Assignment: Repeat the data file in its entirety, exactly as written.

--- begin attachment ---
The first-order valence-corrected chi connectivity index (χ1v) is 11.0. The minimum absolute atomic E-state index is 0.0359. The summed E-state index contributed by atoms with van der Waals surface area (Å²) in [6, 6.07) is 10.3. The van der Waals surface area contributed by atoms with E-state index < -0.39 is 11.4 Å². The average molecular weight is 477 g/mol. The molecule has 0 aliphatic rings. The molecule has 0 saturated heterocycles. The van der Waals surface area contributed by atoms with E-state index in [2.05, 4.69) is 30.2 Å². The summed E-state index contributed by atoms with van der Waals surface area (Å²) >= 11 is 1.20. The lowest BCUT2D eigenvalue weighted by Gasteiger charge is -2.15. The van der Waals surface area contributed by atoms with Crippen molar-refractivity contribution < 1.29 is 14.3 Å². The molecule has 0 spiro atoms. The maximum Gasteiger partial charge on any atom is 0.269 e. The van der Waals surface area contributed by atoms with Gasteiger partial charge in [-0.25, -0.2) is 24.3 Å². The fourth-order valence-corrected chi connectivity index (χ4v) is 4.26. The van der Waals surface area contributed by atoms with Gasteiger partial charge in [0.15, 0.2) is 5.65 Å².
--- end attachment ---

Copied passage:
The first-order valence-corrected chi connectivity index (χ1v) is 11.0. The minimum absolute atomic E-state index is 0.0359. The summed E-state index contributed by atoms with van der Waals surface area (Å²) in [6, 6.07) is 10.3. The van der Waals surface area contributed by atoms with E-state index < -0.39 is 11.4 Å². The average molecular weight is 477 g/mol. The molecule has 0 aliphatic rings. The molecule has 0 saturated heterocycles. The van der Waals surface area contributed by atoms with E-state index in [2.05, 4.69) is 30.2 Å². The summed E-state index contributed by atoms with van der Waals surface area (Å²) >= 11 is 1.20. The lowest BCUT2D eigenvalue weighted by Gasteiger charge is -2.15. The van der Waals surface area contributed by atoms with Crippen molar-refractivity contribution < 1.29 is 14.3 Å². The molecule has 0 spiro atoms. The maximum Gasteiger partial charge on any atom is 0.269 e. The van der Waals surface area contributed by atoms with Gasteiger partial charge in [-0.25, -0.2) is 24.3 Å². The fourth-order valence-corrected chi connectivity index (χ4v) is 4.26. The van der Waals surface area contributed by atoms with Gasteiger partial charge in [0.15, 0.2) is 5.65 Å².